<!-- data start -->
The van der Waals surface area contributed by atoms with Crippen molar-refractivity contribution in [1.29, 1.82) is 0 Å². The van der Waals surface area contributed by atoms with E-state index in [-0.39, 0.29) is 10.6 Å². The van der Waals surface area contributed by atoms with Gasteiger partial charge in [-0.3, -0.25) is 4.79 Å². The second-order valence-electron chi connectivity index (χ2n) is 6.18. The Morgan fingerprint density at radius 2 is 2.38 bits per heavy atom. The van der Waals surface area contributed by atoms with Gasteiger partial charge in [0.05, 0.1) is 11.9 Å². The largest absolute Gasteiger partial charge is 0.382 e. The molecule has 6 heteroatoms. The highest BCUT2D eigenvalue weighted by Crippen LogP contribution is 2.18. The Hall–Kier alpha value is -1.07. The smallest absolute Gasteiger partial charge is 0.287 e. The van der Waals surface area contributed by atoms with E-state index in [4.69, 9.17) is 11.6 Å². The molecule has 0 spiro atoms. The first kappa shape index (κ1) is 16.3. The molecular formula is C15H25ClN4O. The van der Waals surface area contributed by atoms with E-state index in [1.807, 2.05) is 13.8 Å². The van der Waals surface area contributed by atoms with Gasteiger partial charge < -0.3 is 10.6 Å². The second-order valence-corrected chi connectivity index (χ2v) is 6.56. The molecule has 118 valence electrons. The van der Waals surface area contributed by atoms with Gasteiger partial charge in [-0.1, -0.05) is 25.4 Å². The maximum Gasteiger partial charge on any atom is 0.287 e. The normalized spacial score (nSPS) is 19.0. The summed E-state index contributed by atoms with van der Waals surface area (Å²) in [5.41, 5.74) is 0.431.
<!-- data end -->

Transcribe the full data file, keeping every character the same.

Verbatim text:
The van der Waals surface area contributed by atoms with Crippen molar-refractivity contribution in [1.29, 1.82) is 0 Å². The van der Waals surface area contributed by atoms with E-state index in [-0.39, 0.29) is 10.6 Å². The van der Waals surface area contributed by atoms with Gasteiger partial charge in [-0.3, -0.25) is 4.79 Å². The second-order valence-electron chi connectivity index (χ2n) is 6.18. The Morgan fingerprint density at radius 2 is 2.38 bits per heavy atom. The van der Waals surface area contributed by atoms with Gasteiger partial charge in [0.05, 0.1) is 11.9 Å². The largest absolute Gasteiger partial charge is 0.382 e. The molecule has 6 heteroatoms. The highest BCUT2D eigenvalue weighted by Crippen LogP contribution is 2.18. The Hall–Kier alpha value is -1.07. The smallest absolute Gasteiger partial charge is 0.287 e. The van der Waals surface area contributed by atoms with E-state index in [4.69, 9.17) is 11.6 Å². The molecule has 0 spiro atoms. The first kappa shape index (κ1) is 16.3. The molecular formula is C15H25ClN4O. The van der Waals surface area contributed by atoms with E-state index in [1.807, 2.05) is 13.8 Å². The van der Waals surface area contributed by atoms with Gasteiger partial charge < -0.3 is 10.6 Å². The second-order valence-corrected chi connectivity index (χ2v) is 6.56. The molecule has 118 valence electrons. The van der Waals surface area contributed by atoms with Gasteiger partial charge in [-0.1, -0.05) is 25.4 Å². The maximum Gasteiger partial charge on any atom is 0.287 e. The normalized spacial score (nSPS) is 19.0. The summed E-state index contributed by atoms with van der Waals surface area (Å²) in [5.41, 5.74) is 0.431.